We need to regain this vision.  In our modern obsession with what we think is “practical,” we have lost a sense of the value of the type of study falsely regarded as only what academics and professionals do.

Congregations need to develop a culture of study.  It needs a group (or groups) of people engaging in serious, sustained, probing, prayerful, responsive study of the scriptures and other resources.  More people need to move from reading the Bible only for devotional purposes and add study.  By all means, keep having your devotions, but spend time studying, too.

For congregational leaders who recognize the need to move in this direction, what do they need?  I have a few basic ideas.

  1. The purpose of all study in the church is to grow in the knowledge and love of God.  Let’s be careful not to equate being well-informed or knowledgeable in content with spiritual maturity.  Being a knowledgeable, well-informed church member is a by-product of serious commitment to studying with Jesus.
  2. Start with the openly, knowingly hungry (you only need a handful, even two or three) and agree to a habit of study.  Ratify the commitment with a covenant.  Participants agree to modify their routines, if necessary, rather than constantly shifting  the group’s practices to accommodate busy schedules.  This is a crucial shift.  Participants need several hours per week for study.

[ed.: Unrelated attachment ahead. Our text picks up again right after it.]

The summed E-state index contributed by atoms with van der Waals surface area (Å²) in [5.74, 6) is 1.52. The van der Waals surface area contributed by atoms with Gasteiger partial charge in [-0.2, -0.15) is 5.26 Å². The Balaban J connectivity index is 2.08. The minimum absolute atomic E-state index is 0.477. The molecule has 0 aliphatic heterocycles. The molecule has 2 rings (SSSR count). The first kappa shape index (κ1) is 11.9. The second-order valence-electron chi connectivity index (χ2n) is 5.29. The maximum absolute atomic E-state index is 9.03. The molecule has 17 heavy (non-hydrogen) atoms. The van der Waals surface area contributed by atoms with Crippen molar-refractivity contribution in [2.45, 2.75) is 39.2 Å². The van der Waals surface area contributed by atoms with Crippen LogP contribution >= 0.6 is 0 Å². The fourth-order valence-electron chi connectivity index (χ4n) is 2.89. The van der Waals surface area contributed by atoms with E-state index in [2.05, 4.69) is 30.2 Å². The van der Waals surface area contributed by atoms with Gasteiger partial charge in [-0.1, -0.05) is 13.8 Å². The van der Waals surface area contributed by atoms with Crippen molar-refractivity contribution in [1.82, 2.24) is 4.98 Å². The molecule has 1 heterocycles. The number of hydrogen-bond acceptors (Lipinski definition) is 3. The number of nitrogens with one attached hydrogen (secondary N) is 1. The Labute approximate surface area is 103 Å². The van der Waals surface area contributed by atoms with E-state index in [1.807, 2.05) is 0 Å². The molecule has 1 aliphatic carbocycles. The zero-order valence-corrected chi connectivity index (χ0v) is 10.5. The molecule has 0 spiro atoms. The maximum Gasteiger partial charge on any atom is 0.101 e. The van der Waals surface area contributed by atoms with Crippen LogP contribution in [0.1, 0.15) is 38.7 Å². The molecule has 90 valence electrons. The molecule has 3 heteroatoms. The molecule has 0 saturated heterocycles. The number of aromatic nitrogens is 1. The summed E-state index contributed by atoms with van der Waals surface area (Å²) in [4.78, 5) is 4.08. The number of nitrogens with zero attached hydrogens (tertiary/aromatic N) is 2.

3. Pastors convene this group, not as teacher, per se (we are trained to take the role of expert in these situations), but as a convener and co-student.  Pastors lead first by example.  Teachers are learners.  Lay people, not formally trained, have insights and teaching gifts of their own.
  4. On the other hand, pastors do have training and knowledge to share and group members should (and will) ask questions.  Striking the balance between sharing from one’s store of knowledge and taking over  the class as teacher is a very important goal.
  5. Current discipleship groupings in the congregation (Sunday schools, various study groups) need practice in thinking about the reason they exist and the purpose they serve.  Encourage seeking God for guidance about how they contribute to a congregational culture of study and how they probably need to adjust in light of the vision.
  6. Accept from the start that this process involves hard work and risk.  Sometimes confusion and consternation will happen.  Sometimes rabbit trails and dead ends will frustrate the study.  Sometimes discouragement sets in.  Group members accept this challenge and persist in prayerful study.
  7. Remember: the goal is to hear God speak and to respond faithfully.  All other aims and hopes serve this priority.

There is much more to be said and thought about with school-like churches, but this is surely a start.  As I shared earlier, as we think about our present cultural difficulties, it’s time for the church to lead.  Let’s start with doing our homework.

 

May We See the Unseen

man holding box